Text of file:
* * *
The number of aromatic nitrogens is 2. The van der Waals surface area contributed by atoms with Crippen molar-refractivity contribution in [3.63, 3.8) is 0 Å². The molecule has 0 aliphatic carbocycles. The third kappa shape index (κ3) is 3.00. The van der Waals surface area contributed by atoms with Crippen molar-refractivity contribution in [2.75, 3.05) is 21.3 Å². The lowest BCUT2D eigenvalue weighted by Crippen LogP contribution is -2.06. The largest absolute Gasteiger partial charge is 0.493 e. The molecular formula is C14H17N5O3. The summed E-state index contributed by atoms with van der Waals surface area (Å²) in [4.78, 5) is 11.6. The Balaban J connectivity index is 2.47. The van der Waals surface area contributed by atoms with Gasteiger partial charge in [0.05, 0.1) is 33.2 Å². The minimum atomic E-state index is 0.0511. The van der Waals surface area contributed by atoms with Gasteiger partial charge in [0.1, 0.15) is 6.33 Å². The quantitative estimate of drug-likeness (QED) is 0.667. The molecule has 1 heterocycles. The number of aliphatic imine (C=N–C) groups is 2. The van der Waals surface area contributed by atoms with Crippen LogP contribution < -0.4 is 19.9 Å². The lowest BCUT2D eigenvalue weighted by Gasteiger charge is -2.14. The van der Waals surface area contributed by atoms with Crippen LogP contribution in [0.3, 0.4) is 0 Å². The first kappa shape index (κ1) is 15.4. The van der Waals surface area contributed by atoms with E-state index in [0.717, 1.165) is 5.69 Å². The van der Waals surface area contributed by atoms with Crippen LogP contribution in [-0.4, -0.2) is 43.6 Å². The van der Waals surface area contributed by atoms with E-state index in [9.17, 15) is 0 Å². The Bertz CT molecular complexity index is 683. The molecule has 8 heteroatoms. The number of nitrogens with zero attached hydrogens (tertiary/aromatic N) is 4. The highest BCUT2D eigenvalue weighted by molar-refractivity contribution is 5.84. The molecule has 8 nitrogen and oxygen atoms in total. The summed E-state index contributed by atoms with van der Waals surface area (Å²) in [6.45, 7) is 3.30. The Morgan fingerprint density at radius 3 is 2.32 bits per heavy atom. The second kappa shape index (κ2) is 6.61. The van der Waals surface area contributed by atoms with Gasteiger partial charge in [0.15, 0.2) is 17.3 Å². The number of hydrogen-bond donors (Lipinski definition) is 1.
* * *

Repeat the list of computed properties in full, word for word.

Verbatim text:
The number of aromatic nitrogens is 2. The van der Waals surface area contributed by atoms with Crippen molar-refractivity contribution in [3.63, 3.8) is 0 Å². The molecule has 0 aliphatic carbocycles. The third kappa shape index (κ3) is 3.00. The van der Waals surface area contributed by atoms with Crippen molar-refractivity contribution in [2.75, 3.05) is 21.3 Å². The lowest BCUT2D eigenvalue weighted by Crippen LogP contribution is -2.06. The largest absolute Gasteiger partial charge is 0.493 e. The molecular formula is C14H17N5O3. The summed E-state index contributed by atoms with van der Waals surface area (Å²) in [4.78, 5) is 11.6. The Balaban J connectivity index is 2.47. The van der Waals surface area contributed by atoms with Gasteiger partial charge in [0.05, 0.1) is 33.2 Å². The minimum atomic E-state index is 0.0511. The van der Waals surface area contributed by atoms with Gasteiger partial charge in [0.1, 0.15) is 6.33 Å². The quantitative estimate of drug-likeness (QED) is 0.667. The molecule has 1 heterocycles. The number of aliphatic imine (C=N–C) groups is 2. The van der Waals surface area contributed by atoms with Crippen LogP contribution < -0.4 is 19.9 Å². The lowest BCUT2D eigenvalue weighted by Gasteiger charge is -2.14. The van der Waals surface area contributed by atoms with Crippen LogP contribution in [0.3, 0.4) is 0 Å². The first kappa shape index (κ1) is 15.4. The van der Waals surface area contributed by atoms with E-state index in [0.717, 1.165) is 5.69 Å². The van der Waals surface area contributed by atoms with Crippen LogP contribution in [-0.4, -0.2) is 43.6 Å². The van der Waals surface area contributed by atoms with E-state index in [9.17, 15) is 0 Å². The Bertz CT molecular complexity index is 683. The molecule has 8 heteroatoms. The number of nitrogens with zero attached hydrogens (tertiary/aromatic N) is 4. The highest BCUT2D eigenvalue weighted by molar-refractivity contribution is 5.84. The molecule has 8 nitrogen and oxygen atoms in total. The summed E-state index contributed by atoms with van der Waals surface area (Å²) in [6.45, 7) is 3.30. The Morgan fingerprint density at radius 3 is 2.32 bits per heavy atom. The second kappa shape index (κ2) is 6.61. The van der Waals surface area contributed by atoms with Gasteiger partial charge in [0.15, 0.2) is 17.3 Å². The number of hydrogen-bond donors (Lipinski definition) is 1.